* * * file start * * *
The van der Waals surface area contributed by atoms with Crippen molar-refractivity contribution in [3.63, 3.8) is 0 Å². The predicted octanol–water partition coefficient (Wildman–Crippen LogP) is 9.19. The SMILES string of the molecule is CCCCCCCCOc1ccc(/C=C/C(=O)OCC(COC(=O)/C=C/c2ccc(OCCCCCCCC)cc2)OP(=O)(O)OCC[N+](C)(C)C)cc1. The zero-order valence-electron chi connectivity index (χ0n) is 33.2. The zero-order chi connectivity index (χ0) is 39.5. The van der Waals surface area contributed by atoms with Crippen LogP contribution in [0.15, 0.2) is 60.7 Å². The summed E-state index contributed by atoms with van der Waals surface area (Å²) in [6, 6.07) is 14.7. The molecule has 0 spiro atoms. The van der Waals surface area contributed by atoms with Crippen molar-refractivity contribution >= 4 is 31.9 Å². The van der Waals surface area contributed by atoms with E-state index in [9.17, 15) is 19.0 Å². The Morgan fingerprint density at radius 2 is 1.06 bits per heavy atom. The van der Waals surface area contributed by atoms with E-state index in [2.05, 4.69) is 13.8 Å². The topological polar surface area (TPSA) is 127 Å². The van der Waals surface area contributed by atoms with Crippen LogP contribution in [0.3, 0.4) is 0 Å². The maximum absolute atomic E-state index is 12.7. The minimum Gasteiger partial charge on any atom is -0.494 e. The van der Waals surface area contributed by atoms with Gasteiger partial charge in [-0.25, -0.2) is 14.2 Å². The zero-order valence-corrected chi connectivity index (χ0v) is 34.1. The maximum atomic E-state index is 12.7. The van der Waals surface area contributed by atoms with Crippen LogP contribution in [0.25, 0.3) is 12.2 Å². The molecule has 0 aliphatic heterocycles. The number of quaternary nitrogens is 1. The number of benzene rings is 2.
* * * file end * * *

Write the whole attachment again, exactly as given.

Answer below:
The van der Waals surface area contributed by atoms with Crippen molar-refractivity contribution in [3.63, 3.8) is 0 Å². The predicted octanol–water partition coefficient (Wildman–Crippen LogP) is 9.19. The SMILES string of the molecule is CCCCCCCCOc1ccc(/C=C/C(=O)OCC(COC(=O)/C=C/c2ccc(OCCCCCCCC)cc2)OP(=O)(O)OCC[N+](C)(C)C)cc1. The zero-order valence-electron chi connectivity index (χ0n) is 33.2. The zero-order chi connectivity index (χ0) is 39.5. The van der Waals surface area contributed by atoms with Crippen LogP contribution in [0.15, 0.2) is 60.7 Å². The summed E-state index contributed by atoms with van der Waals surface area (Å²) in [6, 6.07) is 14.7. The molecule has 0 spiro atoms. The van der Waals surface area contributed by atoms with Crippen molar-refractivity contribution >= 4 is 31.9 Å². The van der Waals surface area contributed by atoms with E-state index in [9.17, 15) is 19.0 Å². The Morgan fingerprint density at radius 2 is 1.06 bits per heavy atom. The van der Waals surface area contributed by atoms with E-state index in [2.05, 4.69) is 13.8 Å². The topological polar surface area (TPSA) is 127 Å². The van der Waals surface area contributed by atoms with Crippen LogP contribution in [0.3, 0.4) is 0 Å². The maximum absolute atomic E-state index is 12.7. The minimum Gasteiger partial charge on any atom is -0.494 e. The van der Waals surface area contributed by atoms with Gasteiger partial charge in [-0.25, -0.2) is 14.2 Å². The zero-order valence-corrected chi connectivity index (χ0v) is 34.1. The maximum atomic E-state index is 12.7. The van der Waals surface area contributed by atoms with Crippen LogP contribution in [0.25, 0.3) is 12.2 Å². The molecule has 0 aliphatic heterocycles. The number of quaternary nitrogens is 1. The number of benzene rings is 2.